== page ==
According to polivios.net,
” It is absolutely fascinating that despite the immense popularity of the Vihuela, there are only three surviving historic instruments.”
Vihuela vs. Guitar
According to Encyclopedia Britannica
“The vihuela was played by the aristocracy, the guitar by commoners. By the 18th century both instruments had given rise to the six-stringed guitar. The vihuela de arco was a viola da gamba, or viol. The term vihuela is also used to refer to a five-stringed instrument that became popular in Mexico as a feature of mariachi ensembles.”
The vihuela is a larger instrument than the guitar, with six or seven courses of strings and tuned like a lute. It is sometimes pictured with sharply cut waists, like on a violin(20.92), and sometimes with rounded corners like a guitar (25.2.26). The vihuela and guitar existed simultaneously until the seventeenth century, when the popularity of the guitar superseded the vihuela.” (Heilbrunn Timeline of Art History)
In Conclusion, Show Stoppers
Video 4 and 5 performed by Julian Bream
Thanks for reading! 🙂
- Arkenberg, Rebecca. “Music in the Renaissance.” In Heilbrunn Timeline of Art History. New York: The Metropolitan Museum of Art, 2000–. http://www.metmuseum.org/toah/hd/renm/hd_renm.htm (October 2002) (accessed August 14, 2018).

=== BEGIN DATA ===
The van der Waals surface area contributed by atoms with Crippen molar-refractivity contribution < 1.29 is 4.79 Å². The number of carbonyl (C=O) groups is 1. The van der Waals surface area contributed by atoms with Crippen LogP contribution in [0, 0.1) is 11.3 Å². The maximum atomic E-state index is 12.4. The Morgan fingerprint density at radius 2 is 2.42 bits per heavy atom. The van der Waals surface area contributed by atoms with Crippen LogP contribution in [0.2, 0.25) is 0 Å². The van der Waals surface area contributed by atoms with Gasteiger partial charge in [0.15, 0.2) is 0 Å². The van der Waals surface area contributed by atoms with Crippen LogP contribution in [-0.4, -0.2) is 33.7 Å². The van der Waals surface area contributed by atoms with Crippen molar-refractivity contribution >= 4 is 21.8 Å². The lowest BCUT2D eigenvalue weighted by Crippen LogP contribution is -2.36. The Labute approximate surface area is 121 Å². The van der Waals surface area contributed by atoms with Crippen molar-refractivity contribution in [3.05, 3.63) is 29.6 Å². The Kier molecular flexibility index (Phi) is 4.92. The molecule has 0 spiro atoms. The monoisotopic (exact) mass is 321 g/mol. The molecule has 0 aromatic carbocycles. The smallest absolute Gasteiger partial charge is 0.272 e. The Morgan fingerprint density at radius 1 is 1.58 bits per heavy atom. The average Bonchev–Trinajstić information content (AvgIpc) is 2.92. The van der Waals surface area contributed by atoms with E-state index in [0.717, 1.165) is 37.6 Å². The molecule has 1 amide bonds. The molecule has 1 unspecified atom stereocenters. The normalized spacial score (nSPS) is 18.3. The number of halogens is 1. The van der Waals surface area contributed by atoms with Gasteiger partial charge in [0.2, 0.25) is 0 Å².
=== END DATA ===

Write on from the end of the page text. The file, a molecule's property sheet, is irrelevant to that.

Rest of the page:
- Dobney, Jayson Kerr, and Wendy Powers. “The Guitar.” In Heilbrunn Timeline of Art History. New York: The Metropolitan Museum of Art, 2000. http://www.metmuseum.org/toah/hd/guit/hd_guit.htm (September 2007)(accessed August 15, 2018).
- Polivios.net, “The Vihuela“, http://www.polivios.net/luys-milan(accessed Aug. 7, 2018).
- Wikipedia contributors, “Luis de Milán,” Wikipedia, The Free Encyclopedia, https://en.wikipedia.org/w/index.php?title=Luis_de_Mil%C3%A1n&oldid=839587497 (accessed August 7, 2018).
- Wikipedia contributors, “Vihuela,” Wikipedia, The Free Encyclopedia, https://en.wikipedia.org/w/index.php?title=Vihuela&oldid=851706637 (accessed August 7, 2018).
- Wikipedia contributors, “Renaissance music,” Wikipedia, The Free Encyclopedia, https://en.wikipedia.org/w/index.php?title=Renaissance_music&oldid=851695715 (accessed August 16, 2018).
- Read about surviving historic vihuelas HERE
- Hear more vihuela music HERE
- Read about the Spanish Guitar:
Hermenegildo Anglada Camarasa (Barcelona, 1871 – Pollença, 1959), “The Idol”, (c. 1910) Palma de Mallorca (Colección de Arte La Caixa), image source: Li Taipo via Flickr, Attribution-NonCommercial-NoDerivs 2.0 Generic (CC BY-NC-ND 2.0).